It got even better (ha ha) when I got to the workouts that had Sufferfest videos as part of them.

There you are, part of the Tour, or cycling down a mountain with a buddy, or part of a criterion.  It was sooooo cool!  Even the support crew gets excited to see it on tv.  "Mommy?  Which bike are you on?"

Overall, I'm really looking forward to what happens this season.

Here is TrainerRoad's Public Release:

 "CONTACT: Nate Pearson,



Reno, Nev. (February 28, 2012) -- Recently released TrainerRoad -- an indoor training system developed for cyclists and triathletes -- offers athletes structured cycling workouts with live ANT+ data based on power, heart rate or VirtualPower™. The TrainerRoad software is both Mac and PC compatible and offers more than 190 workouts scaled to match the current fitness level of each member.

 “It’s our vision to develop an indoor training system that helps athletes improve no matter where they are starting from today,” TrainerRoad co-Founder, Reid Weber said. “As fathers, cyclists and professionals, Nate (co-Founder) and I both know the everyday challenges faced by cyclists to get the best training possible with limited time. TrainerRoad was designed to help everyone from the casual weekend rider to professional athlete improve their cycling fitness.”

“We bring the ability to train like you have a power meter with VirtualPower™,” TrainerRoad co-Founder, Nate Pearson said. “We take the known power curves of certain trainers and translate speed to power on the fly. The end result is that the user feels like they are training with a power meter without having to feel it in their wallet. Accuracy depends on their trainer, but members are seeing great fitness gains across the board.”

The user focused software saves all member data to the TrainerRoad cloud creating a stream of rider data and a community of riders excited about getting faster. Career pages track member progress, calculate workout stats and auto generate intervals allowing members to review past workouts and share them with friends, teammates, and coaches.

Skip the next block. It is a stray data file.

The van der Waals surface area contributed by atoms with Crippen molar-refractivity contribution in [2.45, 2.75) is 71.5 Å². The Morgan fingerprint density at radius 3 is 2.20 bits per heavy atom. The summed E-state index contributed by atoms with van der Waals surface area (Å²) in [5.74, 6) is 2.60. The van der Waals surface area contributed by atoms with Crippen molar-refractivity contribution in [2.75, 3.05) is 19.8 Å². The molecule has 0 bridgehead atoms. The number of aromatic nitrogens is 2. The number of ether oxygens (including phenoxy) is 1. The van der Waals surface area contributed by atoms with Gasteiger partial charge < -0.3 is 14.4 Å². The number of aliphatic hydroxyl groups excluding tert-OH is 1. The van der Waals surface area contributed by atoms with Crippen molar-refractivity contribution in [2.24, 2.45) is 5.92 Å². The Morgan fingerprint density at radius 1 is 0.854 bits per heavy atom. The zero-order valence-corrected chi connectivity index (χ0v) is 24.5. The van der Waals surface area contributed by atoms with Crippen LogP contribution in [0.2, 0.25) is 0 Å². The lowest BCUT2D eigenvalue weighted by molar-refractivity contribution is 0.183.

In addition to a vast library of targeted, focused workouts and powerful analytics, TrainerRoad features social sharing options, race simulations and integration with training videos. TrainerRoad also integrates with Netflix, iTunes, Hulu and many other websites providing entertainment while training.

“We wanted to provide a valuable product at a reasonable cost,” Pearson said. “For a low monthly cost, members have access to all of the software features. We are confident that for the price of a few energy gels TrainerRoad will make riding indoors fun, motivating and competitive.”

TrainerRoad membership costs $10 per month, including a 30-day, no-questions-asked refund period. Membership includes access to all current TrainerRoad features including training plans and support.

TrainerRoad also has CompuTrainer™ support on both Mac and PC.

Designed to help cyclist and triathletes improve their fitness, TrainerRoad is a powerful indoor training system that offers structured workouts based on power, heart rate or VirtualPower™ with live ANT+ data for motivation. For more information visit or follow TrainerRoad on Facebook at twitter:@TrainerRoad"


DCRainmaker did a review on his blog that seems pretty complete.  You can find it here.

Saturday, March 10, 2012

Weekend Humor - Runner Style!

Some weekend humor for you!

Quick disclaimer, though - I found these on the internet, and don't know the back story.  So if you do, and one of these offends you, please leave a polite message, and I'll remove the image.



Friday, March 9, 2012

Lake Travis Fire Rescue Does St Baldrick's

Every year around this time, many people get involved with St Baldrick's.  That is, they shave their heads in order to raise money to support childhood cancer research.  Tomorrow, February 10th, several of the men I work with will join the people raising money for a good cause, and shave their heads.  I happen to know that most of these guys have been growing their locks out for some time.  They've done an absolutely incredible job raising money.  But they'd like to raise more.
You can help them.  I'll post pictures tomorrow after the event, but follow the link below to help raise money for childhood cancer research,

Lake Travis St Baldrick's Page

Want to go out and join them? Head over to Fado's Irish Pub, 214 West Street, in downtown Austin.  The event starts at 10 am.

Thursday, March 8, 2012

RoadID affiliation and giveaway!